By Ellen Galinsky
I truly wish that people understood the literature on life skills. They are NOT non-cognitive, but rather pull together our INTELLECTUAL, social and emotional capacities for goal-directed problem solving. In the academic literature, they are called “cognitive control skills.”
These skills require intellect and are indeed cognitive skills as much as they’re social and emotional skills.
If we don’t get the language right, we risk seeing the focus on skills end up as an education flavor of the month.
Part of the problem may be all the hype that began to build a few years ago around the premise of Paul Tough, author of a new book titled “How Children Succeed.” Tough has been promulgating the idea that skills—including self control and persistence—are non-cognitive.
He argues against what he calls the “cognitive hypothesis” where what matters most is stuffing information into children’s brains. Instead (the operant word), he calls for developing different qualities:
… a list that includes persistence, self-control, curiosity, conscientiousness, grit, and self-confidence. Economists refer to these as non-cognitive skills, psychologists call them personality traits, and the rest of us sometimes think of them as character.
I, too, have been investigating these issues for the past 11 years by reviewing longitudinal studies from numerous academic disciplines. I have found that, in fact, there are a group of skills that predict school and life success, and many are similar to Tough’s. These include focus and self control, perspective taking, communicating, making connections, critical thinking, taking on challenges and being a self-directed learner. This is the list of skills I would argue are most important because they are based on numerous studies that follow children as they grow up.
Using the list of skills I identify, it is clear that they are indeed cognitive. They are also social and emotional. All of these skills are based on executive functions of the brain. These are the brain functions we use to manage our attention, our emotions and our behavior in pursuit of our goals. Adele Diamond—one of the foremost researchers on executive functions—finds that they predict children’s success as well as—if not better than—IQ tests, as she explains:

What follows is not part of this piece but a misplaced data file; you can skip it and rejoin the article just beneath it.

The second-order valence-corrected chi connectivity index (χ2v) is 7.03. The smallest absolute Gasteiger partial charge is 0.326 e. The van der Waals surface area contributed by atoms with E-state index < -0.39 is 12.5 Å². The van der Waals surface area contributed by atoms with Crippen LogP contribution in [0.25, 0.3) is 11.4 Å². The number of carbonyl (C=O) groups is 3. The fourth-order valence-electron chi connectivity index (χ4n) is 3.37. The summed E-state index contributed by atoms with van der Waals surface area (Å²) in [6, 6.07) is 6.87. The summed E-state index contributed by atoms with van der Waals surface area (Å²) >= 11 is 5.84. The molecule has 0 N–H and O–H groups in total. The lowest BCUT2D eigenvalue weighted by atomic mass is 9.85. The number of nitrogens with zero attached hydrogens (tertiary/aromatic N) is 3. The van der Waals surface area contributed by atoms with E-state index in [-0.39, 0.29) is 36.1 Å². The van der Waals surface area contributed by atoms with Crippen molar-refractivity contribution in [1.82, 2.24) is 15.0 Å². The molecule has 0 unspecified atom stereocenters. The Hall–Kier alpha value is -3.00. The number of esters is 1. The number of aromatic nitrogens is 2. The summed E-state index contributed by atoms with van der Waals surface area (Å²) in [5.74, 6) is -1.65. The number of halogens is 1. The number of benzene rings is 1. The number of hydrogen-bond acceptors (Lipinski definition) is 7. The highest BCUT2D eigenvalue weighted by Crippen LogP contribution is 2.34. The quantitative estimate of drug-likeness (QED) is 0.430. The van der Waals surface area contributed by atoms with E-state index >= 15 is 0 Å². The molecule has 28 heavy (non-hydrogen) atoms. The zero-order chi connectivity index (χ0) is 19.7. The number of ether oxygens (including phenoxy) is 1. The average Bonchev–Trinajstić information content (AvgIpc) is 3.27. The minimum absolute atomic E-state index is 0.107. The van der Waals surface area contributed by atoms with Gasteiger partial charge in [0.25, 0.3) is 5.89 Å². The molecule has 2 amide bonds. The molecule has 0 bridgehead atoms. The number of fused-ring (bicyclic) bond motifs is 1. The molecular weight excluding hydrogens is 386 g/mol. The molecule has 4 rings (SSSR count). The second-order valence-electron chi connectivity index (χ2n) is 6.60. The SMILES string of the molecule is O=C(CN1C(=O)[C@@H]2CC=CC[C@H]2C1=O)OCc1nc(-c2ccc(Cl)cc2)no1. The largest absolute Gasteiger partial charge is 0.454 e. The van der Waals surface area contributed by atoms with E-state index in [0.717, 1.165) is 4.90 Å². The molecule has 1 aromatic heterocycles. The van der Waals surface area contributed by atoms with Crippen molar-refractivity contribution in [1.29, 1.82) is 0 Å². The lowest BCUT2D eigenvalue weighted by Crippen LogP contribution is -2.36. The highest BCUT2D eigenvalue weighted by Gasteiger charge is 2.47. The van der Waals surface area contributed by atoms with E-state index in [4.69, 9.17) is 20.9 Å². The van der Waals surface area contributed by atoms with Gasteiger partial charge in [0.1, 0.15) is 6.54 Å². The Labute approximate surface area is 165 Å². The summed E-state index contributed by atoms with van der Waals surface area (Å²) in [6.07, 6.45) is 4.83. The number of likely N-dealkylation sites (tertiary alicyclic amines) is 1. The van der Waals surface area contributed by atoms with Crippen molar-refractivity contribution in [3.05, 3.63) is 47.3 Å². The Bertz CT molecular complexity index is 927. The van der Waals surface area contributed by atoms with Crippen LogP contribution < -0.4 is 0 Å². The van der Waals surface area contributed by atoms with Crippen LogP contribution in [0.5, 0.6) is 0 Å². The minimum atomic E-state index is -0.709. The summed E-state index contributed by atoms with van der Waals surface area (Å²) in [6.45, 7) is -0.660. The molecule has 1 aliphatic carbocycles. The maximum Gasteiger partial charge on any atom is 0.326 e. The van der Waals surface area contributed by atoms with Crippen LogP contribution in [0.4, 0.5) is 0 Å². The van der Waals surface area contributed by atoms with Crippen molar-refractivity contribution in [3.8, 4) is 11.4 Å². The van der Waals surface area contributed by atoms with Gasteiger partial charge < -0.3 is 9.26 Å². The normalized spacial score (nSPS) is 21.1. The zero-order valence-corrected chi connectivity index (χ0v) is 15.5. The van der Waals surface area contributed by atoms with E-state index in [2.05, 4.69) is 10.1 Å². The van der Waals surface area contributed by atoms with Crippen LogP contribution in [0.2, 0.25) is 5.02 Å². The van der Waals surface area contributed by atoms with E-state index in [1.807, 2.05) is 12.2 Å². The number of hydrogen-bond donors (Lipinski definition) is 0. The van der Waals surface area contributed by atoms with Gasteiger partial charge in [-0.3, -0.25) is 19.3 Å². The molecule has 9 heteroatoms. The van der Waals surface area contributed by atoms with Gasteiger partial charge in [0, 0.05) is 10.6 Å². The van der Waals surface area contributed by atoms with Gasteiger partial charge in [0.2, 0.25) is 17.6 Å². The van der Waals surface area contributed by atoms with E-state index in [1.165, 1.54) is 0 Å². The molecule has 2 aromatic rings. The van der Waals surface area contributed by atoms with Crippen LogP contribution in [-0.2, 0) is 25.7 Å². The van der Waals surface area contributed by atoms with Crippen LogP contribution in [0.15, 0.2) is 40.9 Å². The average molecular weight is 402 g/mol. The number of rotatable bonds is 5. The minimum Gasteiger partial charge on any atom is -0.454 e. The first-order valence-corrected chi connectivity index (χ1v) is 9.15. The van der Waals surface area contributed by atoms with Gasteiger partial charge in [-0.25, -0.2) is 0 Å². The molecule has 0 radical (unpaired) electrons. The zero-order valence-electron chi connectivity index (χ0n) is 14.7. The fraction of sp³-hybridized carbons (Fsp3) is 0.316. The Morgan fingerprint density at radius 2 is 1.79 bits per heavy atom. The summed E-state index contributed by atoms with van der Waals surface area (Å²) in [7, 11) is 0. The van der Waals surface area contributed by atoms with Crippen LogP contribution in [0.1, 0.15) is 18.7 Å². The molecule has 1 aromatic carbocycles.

Typical traditional IQ tests measure what’s called crystallized intelligence, which is mostly your recall of what you’ve already learned—like, what’s the meaning of this word or what’s the capital of that country? What executive functions tap is your ability to use what you already know—to be creative with it, to problem solve with it—so it’s very related to fluid intelligence, because that requires reasoning and using information.
The skills I think we should promote are not only cognitive, social and emotional, they reap cognitive results. As just one example, a new study by Megan McClelland of Oregon State University and her colleagues found that one aspect of executive function skills in four-year-olds—what the researchers call “attention-span persistence”—is strongly predictive of whether or not these same children graduated from college when they were 25 years old. The researchers define attention span-persistence as “the ability to focus, attend to relevant information and persist on a task.”
We need to take the essential life skills I’ve identified seriously and realize children need both content and skills. Content is the “what” of learning; content is also the “how.”
(This article was adapted from a post Galinsky wrote for Huffington Post on October 11, 2012.)